Last updated: 11 Aug 2014
I found this link very interesting on what is expected of business regarding taxes. Sellers beware, do your homework.
I just found another interesting website regarding charging taxes. Click here.
Click here to read the entire article, which I strongly recommend, or read the excerpt below:
Online Sales: Which Taxes Do You Collect for Each Province?
In sum, as an online retailer accepting and shipping orders across Canada, the list of taxes you should be collecting and remitting on your online sales currently looks like this:
BC – HST 12% (Note that BC will return to a PST system of 5% GST and 7% PST April 1, 2013: see the BC Government’s Return to PST website for more information.)
Alberta – GST 5%
Saskatchewan – GST 5% & PST 5% voluntarily (unless is home province)
Manitoba – GST 5% & PST 7%
Ontario – HST – 13%
Quebec – GST 5% & QST (Quebec Sales Tax) 9.5% (Note that as of January 1, 2013, the QST rate will be 9.975%, but will no longer be charged on GST. This results in no change to the total tax.)
New Brunswick – HST 13%
Nova Scotia – HST 15%
Newfoundland & Labrador – HST 13%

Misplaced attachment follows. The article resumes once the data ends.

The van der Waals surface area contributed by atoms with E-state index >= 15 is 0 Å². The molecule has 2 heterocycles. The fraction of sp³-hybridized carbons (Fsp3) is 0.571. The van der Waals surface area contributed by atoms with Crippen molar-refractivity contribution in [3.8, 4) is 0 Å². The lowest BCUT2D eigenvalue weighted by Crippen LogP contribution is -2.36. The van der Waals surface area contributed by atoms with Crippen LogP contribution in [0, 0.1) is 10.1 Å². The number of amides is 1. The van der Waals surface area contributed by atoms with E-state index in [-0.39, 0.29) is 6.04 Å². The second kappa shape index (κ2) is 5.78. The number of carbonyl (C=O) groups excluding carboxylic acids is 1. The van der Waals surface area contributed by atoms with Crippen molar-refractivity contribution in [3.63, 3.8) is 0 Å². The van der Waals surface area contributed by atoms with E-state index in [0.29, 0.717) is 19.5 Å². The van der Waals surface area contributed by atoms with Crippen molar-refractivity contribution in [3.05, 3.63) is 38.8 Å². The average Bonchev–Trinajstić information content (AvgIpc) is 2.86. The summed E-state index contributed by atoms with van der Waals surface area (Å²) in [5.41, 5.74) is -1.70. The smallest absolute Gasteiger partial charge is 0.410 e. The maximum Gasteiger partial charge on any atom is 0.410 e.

Prince Edward Island – GST 5% & PST 10% voluntarily (unless is home province)
Northwest Territories – GST 5%
Nunavut – GST 5%
Yukon – GST 5%
B.C. – HST
Alberta – GST
Saskatchewan – GST & PST voluntarily (unless is home province)
Manitoba – GST & PST
Ontario – HST
Quebec – QST
New Brunswick – HST
Nova Scotia – HST
Newfoundland & Labrador – HST
Prince Edward Island – GST & PST voluntarily (unless is home province)
Northwest Territories – GST
Nunavut – GST
Yukon – GST
(*In your home province, registration for PST/RST is mandatory if you are selling taxable goods and/or services.)
This means that you should register as a Provincial Sales Tax Vendor with each of the provinces you will be doing business with and will be expected to collect and remit the sales tax accordingly.
What can you do to get around all this additional paperwork and bookkeeping related to your online sales? Not much. Some Canadian-based online businesses limit the areas they ship to. An Ontario based business, for instance, might only accept orders from and ship to customers in Ontario. Others only sell non-taxable goods and/or services.
The online sales picture is further complicated by the fact that goods and/or services that may be tax-exempt in one province may be treated differently in another. So take all the information above as a guide only and be sure to check with the Finance/Revenue Ministries of the individual provinces to ascertain whether or not you have to collect and remit provincial tax when you are shipping to customers who reside there. There are links to these in the Provincial Sales Tax section of this website. When it comes to taxes, you can’t afford to be wrong.